(Image above: four members of the UW Tacoma Class of 2020 - Thnwa Ahmed, Kathryn Davidson, Clinton Sizemore and Nataly Herrman and family.)
Nataly Herrman, ’20, knew she wanted to go to college. Trouble was, she didn’t really know anything about higher education. “I’m a first-generation student and I didn’t grow up with anybody that went to college,” she said.
Born in Alaska, Herrman also spent time in Louisiana before moving to Washington at age 10. “I was one of four girls and was raised by a very hardworking single mom, who worked graveyard as a waitress to support our family,” said Herrman.
While Herrman may have lacked an understanding of how the college process worked, she did have an ace up her sleeve. “I have always had really strong self-esteem about my capabilities and that’s thanks to my mom who always made me feel as if the sky was the limit and nothing was out of reach” she said. “That’s why I kept pursuing college even though it often felt unattainable.”
Herrman started at Edmonds Community College in 2007. It took a while, but Herrman completed her associate’s degree. “I would take a class at a time when I could afford it and when it was doable for my family, which made the process really slow,” she said. Herrman and her husband have four kids. The oldest is 16 and the youngest is six.
Herrman transferred to UW Tacoma in the fall of 2018 with the long-term goal of becoming a nutritionist. “I’ve actually changed my path a hundred million times,” she said. “I was going to be a pediatrician, an accountant, a radiologist.”
As it turns out, Herrman had one more change of heart. She chose to major in psychology because the topic interested her and because she did not need a specific undergraduate degree to get into the UW’s graduate nutritional science program. Something happened along the way to becoming a nutritionist. Herrman found she loved psychology.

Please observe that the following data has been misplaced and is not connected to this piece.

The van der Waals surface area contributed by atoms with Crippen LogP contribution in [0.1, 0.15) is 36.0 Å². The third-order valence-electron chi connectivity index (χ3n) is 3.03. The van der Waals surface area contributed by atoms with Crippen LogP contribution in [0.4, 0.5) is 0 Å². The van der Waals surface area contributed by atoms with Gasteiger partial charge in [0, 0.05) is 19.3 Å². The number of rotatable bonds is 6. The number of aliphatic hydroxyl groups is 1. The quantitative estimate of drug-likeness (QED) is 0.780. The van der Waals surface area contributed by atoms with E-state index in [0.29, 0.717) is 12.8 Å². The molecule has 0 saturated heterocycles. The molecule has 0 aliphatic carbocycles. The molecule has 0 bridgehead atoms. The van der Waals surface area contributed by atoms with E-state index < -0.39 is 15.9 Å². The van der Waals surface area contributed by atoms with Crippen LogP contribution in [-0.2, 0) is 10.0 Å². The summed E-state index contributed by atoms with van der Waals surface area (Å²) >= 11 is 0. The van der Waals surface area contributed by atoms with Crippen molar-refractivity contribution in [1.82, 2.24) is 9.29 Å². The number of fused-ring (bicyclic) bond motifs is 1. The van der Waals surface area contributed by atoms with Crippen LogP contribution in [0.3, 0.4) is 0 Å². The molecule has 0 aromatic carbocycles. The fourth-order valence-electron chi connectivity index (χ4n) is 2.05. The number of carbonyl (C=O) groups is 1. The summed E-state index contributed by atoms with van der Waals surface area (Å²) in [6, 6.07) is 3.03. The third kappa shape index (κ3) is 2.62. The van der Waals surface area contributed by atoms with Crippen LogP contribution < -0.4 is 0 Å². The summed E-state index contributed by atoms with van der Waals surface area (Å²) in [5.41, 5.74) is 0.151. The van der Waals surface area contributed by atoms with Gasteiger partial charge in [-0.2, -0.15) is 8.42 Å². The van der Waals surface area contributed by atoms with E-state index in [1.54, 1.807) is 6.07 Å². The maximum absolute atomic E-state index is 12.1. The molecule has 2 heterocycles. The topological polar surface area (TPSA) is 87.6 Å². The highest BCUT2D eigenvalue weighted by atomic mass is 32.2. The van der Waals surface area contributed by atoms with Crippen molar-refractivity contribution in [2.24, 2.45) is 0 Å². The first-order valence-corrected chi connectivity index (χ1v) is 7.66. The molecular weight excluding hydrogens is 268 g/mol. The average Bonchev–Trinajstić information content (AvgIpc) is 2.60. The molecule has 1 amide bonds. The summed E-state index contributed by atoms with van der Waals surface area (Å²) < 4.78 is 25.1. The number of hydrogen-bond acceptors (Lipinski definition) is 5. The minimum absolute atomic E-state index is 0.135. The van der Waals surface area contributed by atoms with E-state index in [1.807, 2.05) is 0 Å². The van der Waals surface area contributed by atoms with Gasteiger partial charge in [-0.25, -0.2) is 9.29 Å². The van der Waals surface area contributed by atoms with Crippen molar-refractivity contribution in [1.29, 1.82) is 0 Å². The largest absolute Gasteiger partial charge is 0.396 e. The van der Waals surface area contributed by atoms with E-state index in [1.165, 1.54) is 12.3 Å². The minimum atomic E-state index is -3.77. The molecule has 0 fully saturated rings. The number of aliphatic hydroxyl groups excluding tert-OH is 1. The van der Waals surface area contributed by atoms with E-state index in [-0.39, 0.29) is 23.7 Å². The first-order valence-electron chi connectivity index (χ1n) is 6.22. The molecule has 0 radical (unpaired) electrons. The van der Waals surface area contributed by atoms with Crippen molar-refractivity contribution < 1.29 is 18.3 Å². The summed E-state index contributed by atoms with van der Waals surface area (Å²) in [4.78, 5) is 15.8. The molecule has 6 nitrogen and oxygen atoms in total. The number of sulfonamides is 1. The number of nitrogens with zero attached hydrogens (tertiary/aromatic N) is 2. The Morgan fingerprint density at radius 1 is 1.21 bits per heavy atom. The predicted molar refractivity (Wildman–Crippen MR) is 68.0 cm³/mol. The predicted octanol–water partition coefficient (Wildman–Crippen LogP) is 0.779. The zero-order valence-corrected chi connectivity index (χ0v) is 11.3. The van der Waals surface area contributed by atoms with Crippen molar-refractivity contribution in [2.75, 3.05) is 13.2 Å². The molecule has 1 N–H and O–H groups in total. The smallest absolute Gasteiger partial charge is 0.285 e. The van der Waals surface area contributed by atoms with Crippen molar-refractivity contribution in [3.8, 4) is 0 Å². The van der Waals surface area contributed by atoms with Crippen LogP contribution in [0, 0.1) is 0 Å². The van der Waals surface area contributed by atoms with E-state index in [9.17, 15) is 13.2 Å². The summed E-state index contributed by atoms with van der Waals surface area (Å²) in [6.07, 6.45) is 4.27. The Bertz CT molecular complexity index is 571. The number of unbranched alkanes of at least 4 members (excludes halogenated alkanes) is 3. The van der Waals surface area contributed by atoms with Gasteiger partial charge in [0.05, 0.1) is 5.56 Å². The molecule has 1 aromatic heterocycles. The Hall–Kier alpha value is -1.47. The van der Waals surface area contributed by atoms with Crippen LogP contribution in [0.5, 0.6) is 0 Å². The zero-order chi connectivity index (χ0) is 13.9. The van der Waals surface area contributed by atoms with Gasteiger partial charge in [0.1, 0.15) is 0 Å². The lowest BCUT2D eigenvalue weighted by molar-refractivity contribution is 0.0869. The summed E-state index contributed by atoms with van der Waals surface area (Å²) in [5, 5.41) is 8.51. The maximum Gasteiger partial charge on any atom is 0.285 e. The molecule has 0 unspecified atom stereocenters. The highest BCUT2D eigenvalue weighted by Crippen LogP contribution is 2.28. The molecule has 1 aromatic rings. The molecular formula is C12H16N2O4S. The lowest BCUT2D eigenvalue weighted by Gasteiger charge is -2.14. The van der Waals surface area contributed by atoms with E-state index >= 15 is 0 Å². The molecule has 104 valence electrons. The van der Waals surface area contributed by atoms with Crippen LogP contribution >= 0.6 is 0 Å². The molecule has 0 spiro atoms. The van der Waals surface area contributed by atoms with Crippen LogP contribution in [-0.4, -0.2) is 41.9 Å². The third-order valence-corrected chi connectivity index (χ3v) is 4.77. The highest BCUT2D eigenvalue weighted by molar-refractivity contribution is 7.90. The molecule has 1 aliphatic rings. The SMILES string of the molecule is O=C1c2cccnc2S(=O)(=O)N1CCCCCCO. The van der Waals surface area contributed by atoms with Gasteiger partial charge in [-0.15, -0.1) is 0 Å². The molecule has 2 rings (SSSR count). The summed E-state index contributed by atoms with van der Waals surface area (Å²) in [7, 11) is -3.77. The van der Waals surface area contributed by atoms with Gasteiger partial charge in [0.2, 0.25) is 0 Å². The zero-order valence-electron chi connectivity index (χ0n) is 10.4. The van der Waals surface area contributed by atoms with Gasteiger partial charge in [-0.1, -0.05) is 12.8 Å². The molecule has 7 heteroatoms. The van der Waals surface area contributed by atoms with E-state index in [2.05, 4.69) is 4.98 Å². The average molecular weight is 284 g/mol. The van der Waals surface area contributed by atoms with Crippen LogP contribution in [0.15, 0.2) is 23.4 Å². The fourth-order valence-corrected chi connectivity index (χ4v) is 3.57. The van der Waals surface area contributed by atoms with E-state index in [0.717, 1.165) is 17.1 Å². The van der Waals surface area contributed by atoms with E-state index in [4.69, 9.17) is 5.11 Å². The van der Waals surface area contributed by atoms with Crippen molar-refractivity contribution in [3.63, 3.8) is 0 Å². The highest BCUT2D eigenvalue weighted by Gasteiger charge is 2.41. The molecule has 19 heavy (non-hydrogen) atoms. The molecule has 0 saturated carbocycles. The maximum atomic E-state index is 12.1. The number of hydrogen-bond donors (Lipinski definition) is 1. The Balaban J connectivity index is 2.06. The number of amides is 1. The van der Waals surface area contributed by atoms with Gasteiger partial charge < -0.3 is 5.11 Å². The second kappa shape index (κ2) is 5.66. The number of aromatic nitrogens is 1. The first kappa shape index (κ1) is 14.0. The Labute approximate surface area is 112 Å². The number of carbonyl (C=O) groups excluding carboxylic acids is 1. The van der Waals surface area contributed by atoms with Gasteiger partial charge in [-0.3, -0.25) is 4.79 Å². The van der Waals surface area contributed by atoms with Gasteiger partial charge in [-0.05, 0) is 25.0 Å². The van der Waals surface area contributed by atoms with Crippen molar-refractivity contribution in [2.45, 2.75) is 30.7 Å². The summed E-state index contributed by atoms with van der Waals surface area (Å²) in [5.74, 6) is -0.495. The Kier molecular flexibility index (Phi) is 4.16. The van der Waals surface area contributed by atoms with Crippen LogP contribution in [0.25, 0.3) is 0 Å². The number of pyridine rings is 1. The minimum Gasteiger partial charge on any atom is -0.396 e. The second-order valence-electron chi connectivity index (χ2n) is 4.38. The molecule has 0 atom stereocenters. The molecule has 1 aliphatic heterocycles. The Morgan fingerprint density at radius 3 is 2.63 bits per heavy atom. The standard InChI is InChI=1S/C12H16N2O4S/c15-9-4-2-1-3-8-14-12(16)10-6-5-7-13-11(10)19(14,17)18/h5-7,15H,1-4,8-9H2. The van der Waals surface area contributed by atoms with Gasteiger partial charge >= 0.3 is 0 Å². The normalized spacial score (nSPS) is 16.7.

What happened? Well, Herrman met Assistant Professor Amanda Sesko. “She was my first professor in my first class at UW Tacoma and she was amazing,” said Herrman. The pair become close. Herrman worked as a research assistant for a year-and-a-half in Sesko’s Social Judgement Lab. “She [Sesko] really cares and wants me to be successful. I really look up to her.”
To that end, Herrman wants to become a research psychologist. This means graduate school. “That’s on hold for the moment,” she said. “I want to wait until the kids are a little bit older.” For now, Herrman is exploring options in her current field. She is a registered behavior technician and primarily works with children with autism. “I want to continue on this path for a while,” said Herrman. “I enjoy the work and the people I get to work with.”
Growing up, Herrman didn’t have anyone in her life that had been to college. The road from that first day of class to the last has been long and difficult at times. Herrman made it and her achievement is for her kids as much as it is for herself. “This is probably my biggest accomplishment, one I fought for and one that had the most obstacles, but I made it through,” she said. “I’ve shown my kids that this is something they are capable of and it’s doable and it’s not scary.”
John Burkhardt, UW Tacoma Communications, 253-692-4536 or email@example.com